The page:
Fluctuations in interest rates post abolition of Brettons Woods System, higher banking competition, the non existence of "intermediation margins", unskillful lending and investment tactics (Hellwig 1995, p.724-726 ) , the diminishing role of the "oligopoly rents" as stated by Gehrig (1995 cited Hellwig 1995, p.726 ), the lower level of capital reserves in banks, companies' high reliance on banks for external finance mentioned by Rajan and Zingales (1998 cited Randall S. Kroszner 2007),systemic shocks caused by credit risks, the inability to diversify loans, "trade deterioration and decrease in asset prices caused bank failures" argued by Gorton (1988 cited Demirguc-Kunt and Detragiache1998b, p.85). Moreover, regime changes like "financial repression, liberalization and severe macroeconomic conditions" encourage the entry of "inexperienced players" and preference for the acquisition of useless loans stated by Honohan (1997 cited Gaytan and Johnson 2002, p.4) have generated banking turbulences. Non-performing loans increase where the asset returns are less than the returns to be paid on liabilities. Banks borrow in international currency and lend in local currency where the latter depreciates if the foreign exchange currency risk is shifted to local borrowers if they loaned in foreign currency. Banks buy insurance protection which encourages risk taking activities in the absence of prudential supervision and regulation. Bank managers engage in fraudulent actions by taking a portion of money for their personal use (Demirguc-Kunt and Detragiache 1998c, p.85-87). Diamond and Dybrig (1983 cited Demirguc and Detragiache 1988d, p.86) argued that bank's portfolio assets can worsen and depositors believe that other depositors are removing their money. Obstfeld and Rogoff (1995 cited Demirguc and Detragiache 1988e, p.87) mentioned that an anticipated devaluation could occasion bank runs in local banks and these deposits are shifted overseas and render the domestic banks without liquidity.
2.3 Banking risks
alsamakis et al (1996 cited Young 2001, p.57) argued that risks can be classified as pure risks and speculative risks. Pure risks which embody market risks, credit risks, interest rate risks, liquidity risks, country risk and settlement risk are associated with the probability of occurrence of loss or no loss and can be curtailed by risk management strategies. However, speculative risks comprising of operational risks, technology risk, reputational risk, compliance risk, legal risk and insurance risks involve an opportunity for gain or loss which can be hedged.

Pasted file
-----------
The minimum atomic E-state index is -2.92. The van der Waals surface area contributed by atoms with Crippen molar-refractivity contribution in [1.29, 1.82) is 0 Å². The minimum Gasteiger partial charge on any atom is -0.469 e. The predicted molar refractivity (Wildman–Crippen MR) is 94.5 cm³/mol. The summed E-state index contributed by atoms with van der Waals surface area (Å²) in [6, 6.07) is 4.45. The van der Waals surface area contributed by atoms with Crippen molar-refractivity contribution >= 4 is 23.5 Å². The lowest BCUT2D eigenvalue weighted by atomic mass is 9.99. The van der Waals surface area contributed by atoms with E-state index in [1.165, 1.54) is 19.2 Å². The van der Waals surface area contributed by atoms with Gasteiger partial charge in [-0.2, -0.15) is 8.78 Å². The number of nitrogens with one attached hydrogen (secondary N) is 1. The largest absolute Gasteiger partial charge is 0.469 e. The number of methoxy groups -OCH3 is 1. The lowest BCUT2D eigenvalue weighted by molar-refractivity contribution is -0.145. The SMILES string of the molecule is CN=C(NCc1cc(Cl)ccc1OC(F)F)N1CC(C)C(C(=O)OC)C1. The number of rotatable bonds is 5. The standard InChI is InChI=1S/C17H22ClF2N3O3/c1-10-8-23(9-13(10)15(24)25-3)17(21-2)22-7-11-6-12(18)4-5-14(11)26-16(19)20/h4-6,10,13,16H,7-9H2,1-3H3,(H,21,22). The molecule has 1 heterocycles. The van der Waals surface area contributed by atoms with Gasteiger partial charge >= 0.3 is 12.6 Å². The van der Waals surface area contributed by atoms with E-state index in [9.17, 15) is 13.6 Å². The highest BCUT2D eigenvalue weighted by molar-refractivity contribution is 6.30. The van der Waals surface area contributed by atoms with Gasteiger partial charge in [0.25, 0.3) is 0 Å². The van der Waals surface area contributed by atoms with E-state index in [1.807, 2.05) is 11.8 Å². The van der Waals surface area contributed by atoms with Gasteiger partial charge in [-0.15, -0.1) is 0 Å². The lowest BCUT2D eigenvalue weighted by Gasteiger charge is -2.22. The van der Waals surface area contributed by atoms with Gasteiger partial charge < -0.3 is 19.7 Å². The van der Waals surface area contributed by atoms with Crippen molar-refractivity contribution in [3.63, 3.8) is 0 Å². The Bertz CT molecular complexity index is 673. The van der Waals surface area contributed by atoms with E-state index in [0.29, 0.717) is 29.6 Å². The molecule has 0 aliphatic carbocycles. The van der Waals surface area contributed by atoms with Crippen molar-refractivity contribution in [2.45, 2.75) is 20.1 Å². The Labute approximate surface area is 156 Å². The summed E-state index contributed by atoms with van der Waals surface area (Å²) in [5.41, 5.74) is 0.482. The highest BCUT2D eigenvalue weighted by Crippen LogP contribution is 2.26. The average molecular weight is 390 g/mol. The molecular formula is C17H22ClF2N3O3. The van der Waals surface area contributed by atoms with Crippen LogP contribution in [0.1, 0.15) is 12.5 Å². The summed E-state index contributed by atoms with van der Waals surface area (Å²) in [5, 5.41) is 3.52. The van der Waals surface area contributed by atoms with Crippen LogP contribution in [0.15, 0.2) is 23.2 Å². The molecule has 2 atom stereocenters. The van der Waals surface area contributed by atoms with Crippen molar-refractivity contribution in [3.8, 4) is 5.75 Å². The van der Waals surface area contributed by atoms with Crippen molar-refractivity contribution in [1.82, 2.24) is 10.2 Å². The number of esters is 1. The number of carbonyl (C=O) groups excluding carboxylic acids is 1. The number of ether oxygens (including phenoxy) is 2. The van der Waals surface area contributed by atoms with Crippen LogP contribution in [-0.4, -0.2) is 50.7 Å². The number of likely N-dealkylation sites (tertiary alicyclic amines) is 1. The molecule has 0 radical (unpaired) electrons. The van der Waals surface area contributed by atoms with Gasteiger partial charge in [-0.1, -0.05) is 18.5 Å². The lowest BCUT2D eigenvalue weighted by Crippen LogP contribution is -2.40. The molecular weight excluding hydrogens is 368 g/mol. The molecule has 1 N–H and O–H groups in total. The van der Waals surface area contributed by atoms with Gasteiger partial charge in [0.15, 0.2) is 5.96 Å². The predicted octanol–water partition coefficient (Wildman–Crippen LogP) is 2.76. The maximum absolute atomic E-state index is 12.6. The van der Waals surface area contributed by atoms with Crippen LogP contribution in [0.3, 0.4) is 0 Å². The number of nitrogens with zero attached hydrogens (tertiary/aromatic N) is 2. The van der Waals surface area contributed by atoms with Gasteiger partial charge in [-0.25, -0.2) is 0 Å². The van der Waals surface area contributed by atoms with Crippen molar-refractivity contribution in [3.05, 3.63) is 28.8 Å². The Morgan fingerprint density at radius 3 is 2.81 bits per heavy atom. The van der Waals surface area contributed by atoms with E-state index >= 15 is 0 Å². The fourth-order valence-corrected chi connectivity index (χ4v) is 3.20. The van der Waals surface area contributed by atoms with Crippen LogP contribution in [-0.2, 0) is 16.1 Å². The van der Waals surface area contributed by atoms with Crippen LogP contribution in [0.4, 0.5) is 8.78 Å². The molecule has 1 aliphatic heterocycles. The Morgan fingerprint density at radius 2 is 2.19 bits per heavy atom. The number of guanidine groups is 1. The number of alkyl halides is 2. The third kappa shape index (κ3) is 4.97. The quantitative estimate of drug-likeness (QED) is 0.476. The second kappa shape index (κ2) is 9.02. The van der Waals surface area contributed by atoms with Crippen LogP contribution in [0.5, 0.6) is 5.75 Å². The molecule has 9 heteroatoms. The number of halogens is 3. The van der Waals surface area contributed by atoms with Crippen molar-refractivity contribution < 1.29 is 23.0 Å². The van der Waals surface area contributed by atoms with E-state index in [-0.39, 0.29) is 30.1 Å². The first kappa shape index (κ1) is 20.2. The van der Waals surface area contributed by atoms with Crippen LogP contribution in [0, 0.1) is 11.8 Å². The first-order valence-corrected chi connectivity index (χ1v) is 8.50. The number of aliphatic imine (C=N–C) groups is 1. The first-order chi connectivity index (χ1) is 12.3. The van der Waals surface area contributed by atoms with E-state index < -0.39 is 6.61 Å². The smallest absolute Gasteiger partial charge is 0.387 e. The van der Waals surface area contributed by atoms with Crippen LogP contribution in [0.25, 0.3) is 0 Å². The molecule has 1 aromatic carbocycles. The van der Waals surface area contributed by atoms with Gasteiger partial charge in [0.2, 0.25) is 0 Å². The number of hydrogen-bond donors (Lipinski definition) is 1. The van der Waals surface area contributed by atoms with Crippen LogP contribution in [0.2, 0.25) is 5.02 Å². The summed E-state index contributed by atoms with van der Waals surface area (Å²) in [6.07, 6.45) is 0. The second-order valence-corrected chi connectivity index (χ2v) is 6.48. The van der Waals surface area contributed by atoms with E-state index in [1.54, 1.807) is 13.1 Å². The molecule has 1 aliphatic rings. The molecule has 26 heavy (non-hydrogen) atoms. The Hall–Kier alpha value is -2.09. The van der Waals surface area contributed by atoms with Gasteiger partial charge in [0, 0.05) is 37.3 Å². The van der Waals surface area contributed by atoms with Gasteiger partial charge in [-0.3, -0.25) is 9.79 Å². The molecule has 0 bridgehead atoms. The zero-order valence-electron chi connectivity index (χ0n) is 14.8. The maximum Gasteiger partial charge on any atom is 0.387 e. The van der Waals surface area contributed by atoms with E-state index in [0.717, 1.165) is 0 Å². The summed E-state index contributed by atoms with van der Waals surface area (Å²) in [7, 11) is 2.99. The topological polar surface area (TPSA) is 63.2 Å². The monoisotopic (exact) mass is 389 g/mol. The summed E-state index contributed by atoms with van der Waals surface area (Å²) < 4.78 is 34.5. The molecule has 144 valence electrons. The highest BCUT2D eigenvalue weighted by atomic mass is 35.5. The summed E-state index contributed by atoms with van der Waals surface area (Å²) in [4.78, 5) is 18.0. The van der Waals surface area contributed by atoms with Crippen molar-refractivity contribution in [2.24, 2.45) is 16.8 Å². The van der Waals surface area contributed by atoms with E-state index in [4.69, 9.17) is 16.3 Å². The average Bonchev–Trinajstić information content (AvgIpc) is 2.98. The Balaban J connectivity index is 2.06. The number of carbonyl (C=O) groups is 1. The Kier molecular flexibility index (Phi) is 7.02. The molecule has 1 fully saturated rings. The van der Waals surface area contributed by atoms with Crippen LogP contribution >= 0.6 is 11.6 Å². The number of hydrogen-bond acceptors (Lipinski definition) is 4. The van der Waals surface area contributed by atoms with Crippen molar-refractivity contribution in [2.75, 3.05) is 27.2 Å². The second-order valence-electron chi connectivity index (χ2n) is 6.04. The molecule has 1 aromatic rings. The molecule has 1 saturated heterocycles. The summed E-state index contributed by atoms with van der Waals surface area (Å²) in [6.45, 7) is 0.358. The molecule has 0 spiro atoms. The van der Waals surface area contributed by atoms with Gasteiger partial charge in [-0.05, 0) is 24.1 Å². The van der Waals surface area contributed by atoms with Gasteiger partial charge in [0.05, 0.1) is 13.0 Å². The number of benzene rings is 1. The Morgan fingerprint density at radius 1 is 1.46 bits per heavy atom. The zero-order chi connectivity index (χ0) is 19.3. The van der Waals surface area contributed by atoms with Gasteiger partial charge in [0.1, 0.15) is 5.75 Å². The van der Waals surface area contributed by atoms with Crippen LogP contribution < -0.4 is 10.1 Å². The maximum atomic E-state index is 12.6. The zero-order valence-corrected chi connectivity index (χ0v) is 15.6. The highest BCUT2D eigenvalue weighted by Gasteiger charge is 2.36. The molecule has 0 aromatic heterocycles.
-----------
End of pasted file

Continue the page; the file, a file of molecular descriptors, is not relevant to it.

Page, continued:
2.3.1 Credit Risks
These major risks occur in banks when the borrower defaults on his obligation to reimburse the principal amount and the interest charged of the loan. Credit risks consist of three types of risks like (Arunkumar and Kotreshwar 2005, p.9):
Transaction risk emerges from the fluctuations in the credit type and capital depending on how 'the bank underwrites individual loan transactions'.
Intrinsic Risk is risk prevailing in some institutions and on granting credit to some firms.
Concentration risk is the average of transaction and intrinsic risk within the portfolio and encourages granting of loans to one borrower or one firm.
2.3.2 Interest rate risks
Koch (1995 cited Beets and Styger 2001, p.9) defined interest rate risk as the future changes "in a bank's net interest income and market value of equity due to changes in the market interest rates". Kropas (1998 cited Martirosianien) enumerated three types of interest rate risks like:
Reappraisal risk stems from the diverse periods of assets and liabilities
Profitableness curve risk entailselements affecting the 'reappraisal risk'.
Basic point risk concernsflawed association between the 'receivable and payable interest rate'.
Option risk is where the benefits of options can adversely affect the bank's equity.
2.3.3 Liquidity risks
Liquidity risks occur when the banks are unable to meet the demands of the depositors because of lack of funds and the illiquid assets resulting eventually in bank insolvency. Credit, strategic, interest rate and reputation risks build up liquidity risks (Gaulia and Maserinskieno 2006, p.49). 2 types of liquidity risks are (ADB Report 2008, p.9):
Funding liquidity risk is the potentiality to obtain money via the sale of bank property and by borrowing.
Trading Liquidity risk arises from making a constant entry in market activities and dealings.
2.3.4 Market risks
These risks arise when the value of the financial products changes negatively and consist of "currency risk, interest rate risk, equity or debt security price risk" (Gaulia and Maserinskieno 2006, p.49).
2.3.5 Operational Risks
Basel Committee (2004) which imposes a capital charge defined operational risks as "the risk of direct or indirect losses resulting from inadequate or failed internal processes, people, and systems, or from external events". "This definition includes legal risk, but excludes strategic and reputational risk".
2.3.6 Reputational Risks
These risks emerge when the number of clients decreases as they hold negative perspectives about the quality of services offered by the banks.